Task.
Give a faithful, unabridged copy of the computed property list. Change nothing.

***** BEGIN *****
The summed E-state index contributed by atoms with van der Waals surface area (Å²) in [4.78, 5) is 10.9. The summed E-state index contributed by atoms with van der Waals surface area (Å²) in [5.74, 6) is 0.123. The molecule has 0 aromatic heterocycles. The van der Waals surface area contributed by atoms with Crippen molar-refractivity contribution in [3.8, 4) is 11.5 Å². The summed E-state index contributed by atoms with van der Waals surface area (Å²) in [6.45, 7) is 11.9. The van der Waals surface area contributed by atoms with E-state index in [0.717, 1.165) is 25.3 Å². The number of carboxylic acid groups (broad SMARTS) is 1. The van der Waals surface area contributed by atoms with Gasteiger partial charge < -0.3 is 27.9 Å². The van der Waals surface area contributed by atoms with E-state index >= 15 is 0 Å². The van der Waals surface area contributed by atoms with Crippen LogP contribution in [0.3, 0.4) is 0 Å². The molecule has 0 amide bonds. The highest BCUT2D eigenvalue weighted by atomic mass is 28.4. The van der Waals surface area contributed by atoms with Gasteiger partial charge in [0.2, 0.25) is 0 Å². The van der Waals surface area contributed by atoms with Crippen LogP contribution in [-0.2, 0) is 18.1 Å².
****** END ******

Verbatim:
The summed E-state index contributed by atoms with van der Waals surface area (Å²) in [4.78, 5) is 10.9. The summed E-state index contributed by atoms with van der Waals surface area (Å²) in [5.74, 6) is 0.123. The molecule has 0 aromatic heterocycles. The van der Waals surface area contributed by atoms with Crippen molar-refractivity contribution in [3.8, 4) is 11.5 Å². The summed E-state index contributed by atoms with van der Waals surface area (Å²) in [6.45, 7) is 11.9. The van der Waals surface area contributed by atoms with E-state index in [0.717, 1.165) is 25.3 Å². The number of carboxylic acid groups (broad SMARTS) is 1. The van der Waals surface area contributed by atoms with Gasteiger partial charge < -0.3 is 27.9 Å². The van der Waals surface area contributed by atoms with E-state index >= 15 is 0 Å². The van der Waals surface area contributed by atoms with Crippen LogP contribution in [0.3, 0.4) is 0 Å². The molecule has 0 amide bonds. The highest BCUT2D eigenvalue weighted by atomic mass is 28.4. The van der Waals surface area contributed by atoms with Gasteiger partial charge in [0.2, 0.25) is 0 Å². The van der Waals surface area contributed by atoms with Crippen LogP contribution in [-0.2, 0) is 18.1 Å².